Long-term solutions, collaboration, and planning for resilience amid population growth, scarce resources, and climate-related disasters like Supertyphoon Haiyan are key to achieving sustainable development and growth in Asia, said environment, urban planning, and energy experts who gathered Thursday in the Philippines.  (See related, “Q&A With Philippines Climate Envoy Who’s Fasting After Super Typhoon Haiyan.”)

Thought leaders at the Powering Progress Together forum in Manila also agreed that it’s time to get serious about the increasing pressure on energy, water, and food—the resource “stress nexus” that threatens billions of lives. (See related post: “Father Jett: Voice for University and Youth Action on Climate.”)

The forum, sponsored by Shell,* brought together more than 300 global experts to discuss actions the countries and people of Asia can take to address threats to energy, water, and food resources. The gathering was planned long before Haiyan, but the typhoon’s devastating path across the Philippines three months ago and the difficult continuing recovery were important backdrops for the session. As with Haiyan, poor communities are bearing the greatest impact of planetary stresses.  (See related “Quiz: What You Don’t Know About Climate Change Science.”)

Uplifting the lives of the poor people and nurturing communities are ways to bring positive change to a society, said Antonio Meloto, founder of Gawad Kalinga, a Philippines-based poverty alleviation organization that has been active in disaster relief and rebuilding efforts.

“This country has no excuse to be poor,” said Meloto. “We are poor simply because we keep leaving the poor behind . . . It is a simple case of disconnection.”

Meloto stressed that collaboration and innovation are keys to a better, more sustainable society. Together, he said, they “will make this world better because you have have given people a vision that together we can end poverty and power progress,” he said.

Proper urban planning can help to create liveable, sustainable cities, said Julian Goh, acting director of the Singapore-based Centre for Liveable Cities. He listed practical suggestions such as using renewable energy like solar; producing food the high-rise way; using bicycles and walking for transport; and bringing back biodiversity in cities.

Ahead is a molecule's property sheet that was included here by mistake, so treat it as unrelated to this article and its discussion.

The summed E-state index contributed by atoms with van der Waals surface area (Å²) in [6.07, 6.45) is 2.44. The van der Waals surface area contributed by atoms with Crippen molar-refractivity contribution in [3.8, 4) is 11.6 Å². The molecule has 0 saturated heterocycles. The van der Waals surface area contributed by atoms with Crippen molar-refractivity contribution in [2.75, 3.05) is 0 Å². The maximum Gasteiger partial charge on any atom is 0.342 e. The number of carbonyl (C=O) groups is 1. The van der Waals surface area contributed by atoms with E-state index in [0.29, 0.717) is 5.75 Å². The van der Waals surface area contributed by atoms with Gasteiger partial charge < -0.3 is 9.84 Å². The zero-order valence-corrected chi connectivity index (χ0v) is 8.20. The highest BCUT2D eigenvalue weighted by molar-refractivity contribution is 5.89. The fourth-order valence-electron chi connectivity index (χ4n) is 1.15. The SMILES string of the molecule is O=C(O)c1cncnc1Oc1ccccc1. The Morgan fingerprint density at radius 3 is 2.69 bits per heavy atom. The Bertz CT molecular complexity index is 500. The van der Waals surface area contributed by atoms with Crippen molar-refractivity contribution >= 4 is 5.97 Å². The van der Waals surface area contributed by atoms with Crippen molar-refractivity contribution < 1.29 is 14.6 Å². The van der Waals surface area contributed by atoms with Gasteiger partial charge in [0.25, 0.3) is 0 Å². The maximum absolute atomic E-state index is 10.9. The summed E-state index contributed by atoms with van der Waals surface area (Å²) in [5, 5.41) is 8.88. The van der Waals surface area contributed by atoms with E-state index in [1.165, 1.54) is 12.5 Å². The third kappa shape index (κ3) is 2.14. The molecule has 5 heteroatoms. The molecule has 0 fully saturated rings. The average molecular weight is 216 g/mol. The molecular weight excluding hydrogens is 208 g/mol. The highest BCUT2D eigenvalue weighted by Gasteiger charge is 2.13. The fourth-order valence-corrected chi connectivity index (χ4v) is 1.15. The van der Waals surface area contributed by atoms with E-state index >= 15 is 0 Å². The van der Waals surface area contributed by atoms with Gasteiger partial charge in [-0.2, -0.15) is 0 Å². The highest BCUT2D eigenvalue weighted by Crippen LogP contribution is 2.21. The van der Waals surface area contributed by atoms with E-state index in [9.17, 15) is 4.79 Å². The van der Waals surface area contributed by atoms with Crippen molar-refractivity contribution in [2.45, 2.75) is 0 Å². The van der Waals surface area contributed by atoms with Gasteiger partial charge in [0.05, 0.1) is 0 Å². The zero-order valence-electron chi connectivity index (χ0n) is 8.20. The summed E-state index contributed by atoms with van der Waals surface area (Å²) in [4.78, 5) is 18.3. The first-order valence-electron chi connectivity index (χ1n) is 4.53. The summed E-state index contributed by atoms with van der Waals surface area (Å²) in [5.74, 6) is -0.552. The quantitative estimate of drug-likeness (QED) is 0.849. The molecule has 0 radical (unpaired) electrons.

Julian Goh Julian Goh, acting diJulian Goh of the Centre for Liveable Cities (Photograph courtesy Shell/Flickr)

Julian Goh of the Centre for Liveable Cities (Photograph courtesy Shell/Flickr)

The daylong event kicked off Shell Eco-marathon Asia 2014, a annual student fuel-efficiency contest that is being held for the first time in Manila. Several speakers identified challenges for businesses, governments, and civil society groups seeking to collaborate at the regional level.

“Stresses are deeply troubling, but progress is feasible if political and social choices can harness technology and markets to improve resilience,” said Jeremy Bentham, Shell’s vice president for global business environment. “Tomorrow’s success depends on how well business, government, and society collaborate today.”

According to the United Nations, the number of people living in cities around the world is set to rise from 3.6 billion in 2010 to 6.3 billion by 2050, with much of that increase happening in Asia.

Such rapid population growth presents economic opportunities, but at the same time creates a huge strain on the resources that are essential for well-being and prosperity.

Jeremy Bentham of Shell (Photograph courtesy Shell/Flickr)

Jeremy Bentham of Shell (Photograph courtesy Shell/Flickr)